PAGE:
Thursday, January 6, 2011

EQ2 vs. WoW Comparison, 46 Levels In

Naturally, as I've been immersing myself in WoW, I've been comparing it to Everquest 2, the last MMO I played, and one I spent more that 34 days physical time playing. It's true I've been away from the game for over 2 years, and thus can't say for sure how the game has evolved since I left, I thought I'd offer up my thoughts on how the two differ, based on my memories of that game, compared to what I see in World of Warcraft now.

Questing
Advantage: WoW

Finding quests in WoW is super easy, with the ! over NPCs heads. It's a system EQ2 actually copied over, and I was glad they did. WoW does a good job of combining lore with practical details players need to know to complete the quest, and then there's the arrow to where you need to go. EQ2 wasn't so user friendly. While some info was there, you didn't get such obvious waypoints, and the game basically made you figure it out. While there are times I'd prefer that to the almost hand-holding of WoW, I prefer to have clear direction, so I can spend more time adventuring and less time wondering WHERE I need to be going.

I will say this for EQ2 though: Heritage Quests kicked ass. These were extremely long, multi-part quests that offered massive guild XP and some sweet rewards. They often involved traversing multiple dungeons and zones to complete. There were days where me and some buddies would spend an entire afternoon running a single quest, and having a blast doing it. I wish WoW would offer a few more complex single-quests, or more complicated quest chains, to offer something as epic as the HQs for EQ2.

Lore
Advantage: WoW

I was quite disappointed with EQ2's writing. I found it bland and I didn't really care what was going on. I made the effort to read through NPC dialogue and quest discriptions, then just gave up on it and simply accepted quests. (I am, after all, a questoholic). Most of WoW's storytelling if fairly basic, but they manage to give each zone its own coherent narrative, and it all flows together better than EQ2's disconnected quests. WoW also infuses the humor EQ2 lacks. That world took itself too seriously. If you want to see WoW humor in action, run an alt through the new Hallsbrand Foothills. That zone has been my favorite in the whole game so far, and you can experience it below level 30.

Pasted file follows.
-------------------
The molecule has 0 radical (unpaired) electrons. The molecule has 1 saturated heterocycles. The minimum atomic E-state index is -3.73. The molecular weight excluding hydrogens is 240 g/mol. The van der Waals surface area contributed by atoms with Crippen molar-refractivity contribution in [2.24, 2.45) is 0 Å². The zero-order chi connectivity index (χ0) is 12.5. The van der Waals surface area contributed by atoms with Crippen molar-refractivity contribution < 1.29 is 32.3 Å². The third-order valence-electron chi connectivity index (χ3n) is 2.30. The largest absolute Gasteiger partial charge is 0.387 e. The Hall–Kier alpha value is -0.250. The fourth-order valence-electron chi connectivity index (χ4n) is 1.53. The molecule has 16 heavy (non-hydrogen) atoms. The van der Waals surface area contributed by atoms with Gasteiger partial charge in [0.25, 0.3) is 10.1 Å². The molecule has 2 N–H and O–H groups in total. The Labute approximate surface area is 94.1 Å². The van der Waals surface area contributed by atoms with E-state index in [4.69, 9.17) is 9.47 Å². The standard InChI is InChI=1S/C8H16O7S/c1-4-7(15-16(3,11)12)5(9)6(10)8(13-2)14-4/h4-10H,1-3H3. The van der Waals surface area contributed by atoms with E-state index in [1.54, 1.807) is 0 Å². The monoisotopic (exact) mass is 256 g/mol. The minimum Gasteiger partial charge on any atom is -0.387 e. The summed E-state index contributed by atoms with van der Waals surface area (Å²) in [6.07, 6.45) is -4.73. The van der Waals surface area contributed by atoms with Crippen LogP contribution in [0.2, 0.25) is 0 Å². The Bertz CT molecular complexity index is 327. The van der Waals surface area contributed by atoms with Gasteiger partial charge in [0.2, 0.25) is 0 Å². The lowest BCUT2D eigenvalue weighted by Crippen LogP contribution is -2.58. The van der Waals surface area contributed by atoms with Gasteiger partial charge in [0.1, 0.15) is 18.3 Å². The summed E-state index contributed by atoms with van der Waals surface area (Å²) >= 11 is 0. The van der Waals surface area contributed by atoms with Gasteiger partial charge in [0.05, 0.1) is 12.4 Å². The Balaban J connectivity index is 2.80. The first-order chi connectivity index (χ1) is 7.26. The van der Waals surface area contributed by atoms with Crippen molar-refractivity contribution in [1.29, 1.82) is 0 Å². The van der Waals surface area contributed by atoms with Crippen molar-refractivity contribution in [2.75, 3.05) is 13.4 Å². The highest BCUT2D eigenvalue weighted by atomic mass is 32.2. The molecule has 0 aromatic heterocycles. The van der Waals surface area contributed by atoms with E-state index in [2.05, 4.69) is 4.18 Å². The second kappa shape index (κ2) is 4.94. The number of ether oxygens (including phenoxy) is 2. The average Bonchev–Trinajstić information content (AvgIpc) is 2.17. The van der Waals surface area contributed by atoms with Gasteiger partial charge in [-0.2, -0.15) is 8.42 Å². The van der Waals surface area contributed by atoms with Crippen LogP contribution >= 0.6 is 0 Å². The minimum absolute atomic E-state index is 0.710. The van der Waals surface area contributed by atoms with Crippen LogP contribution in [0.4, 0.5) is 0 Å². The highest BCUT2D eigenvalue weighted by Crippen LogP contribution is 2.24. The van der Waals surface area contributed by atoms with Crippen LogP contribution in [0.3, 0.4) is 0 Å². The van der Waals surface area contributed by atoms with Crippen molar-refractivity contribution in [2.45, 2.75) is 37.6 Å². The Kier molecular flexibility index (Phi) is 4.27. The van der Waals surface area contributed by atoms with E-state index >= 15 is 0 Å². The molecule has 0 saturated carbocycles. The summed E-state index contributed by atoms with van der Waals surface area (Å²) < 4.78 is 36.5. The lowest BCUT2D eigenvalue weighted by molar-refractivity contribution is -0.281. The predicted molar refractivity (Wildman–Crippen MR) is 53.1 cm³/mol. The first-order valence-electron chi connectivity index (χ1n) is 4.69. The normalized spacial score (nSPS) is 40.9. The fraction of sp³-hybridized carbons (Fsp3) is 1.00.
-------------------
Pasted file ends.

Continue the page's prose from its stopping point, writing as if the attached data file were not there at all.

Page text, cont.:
Community
Advantage: EQ2

I think my buddy Sabre (Vindi) was right about the dungeon finder. While it's a great tool for finding a quick group, I have yet to see anything interesting for in-server community. In EQ2, you had to use chat channels to get groups running, and inter-guild relationships weren't uncommon for questing or periodic raiding. Character population seemed more even across all zones, unlike WoW, where I see a billion people in Org. but as soon as I leave that zone, I might as well have the rest of Azeroth to myself. (That is, no doubt, the effect of the population stratification towards high levels, since the game has been out for so long. Established players far outnumber n00bs like me.) While spawn camping boss mobs in EQ2 sucked, it did provide the downtime for some fun and interesting social interaction.

Dungeons
Advantage: Tie

I can't decide whose I like better. Looking only at dungeon design (ignoring the fact that I can more easily get into a dungeon run in WoW than EQ2), both have pros and cons. EQ2's dungeons were more complex, though some were perhaps too involved, and confusing to navigate. In comparison, I find WoW's dungeons too linear and simplistic. I enjoyed some of the challenge of having to learn the lay of the land in an EQ2 dungeon. However, I like WoW's more aggressive use of instancing, so groups can be free from interruptions from other parties. Having the bosses readily available beats having to wait for a boss to spawn, as that sometimes took an hour or more. Still, some of the Epic moments from EQ2 make me long for that when I teleport into another linear WoW dungeon.

Raiding
Not Enough Data

I did only a little raiding in EQ2, as I was always behind the level cap and current endgame raids everyone else wanted to do. The stuff I did was far from the "new hotness." I have yet to raid in WoW, so it wouldn't be right to compare the two.

World Design
Advantage: Tie

Both games have well designed areas. I liked that in EQ2, each zone logically connected to the next in terms of level progression, so it wasn't hard for a noobie to know where to go. The same isn't always the case for WoW. However, EQ2 forced players to load between zones, but I can move from zone to zone it WoW without ever seeing a load screen, which is pretty nice.

I'm sure there will be more EQ2 vs. WoW comparisons in the future, but I think I'll wrap it up here for now.

1 comment:

  1. Great comparison. I haven't tried EQ2, been something I wanted to though. Thanks for the information.

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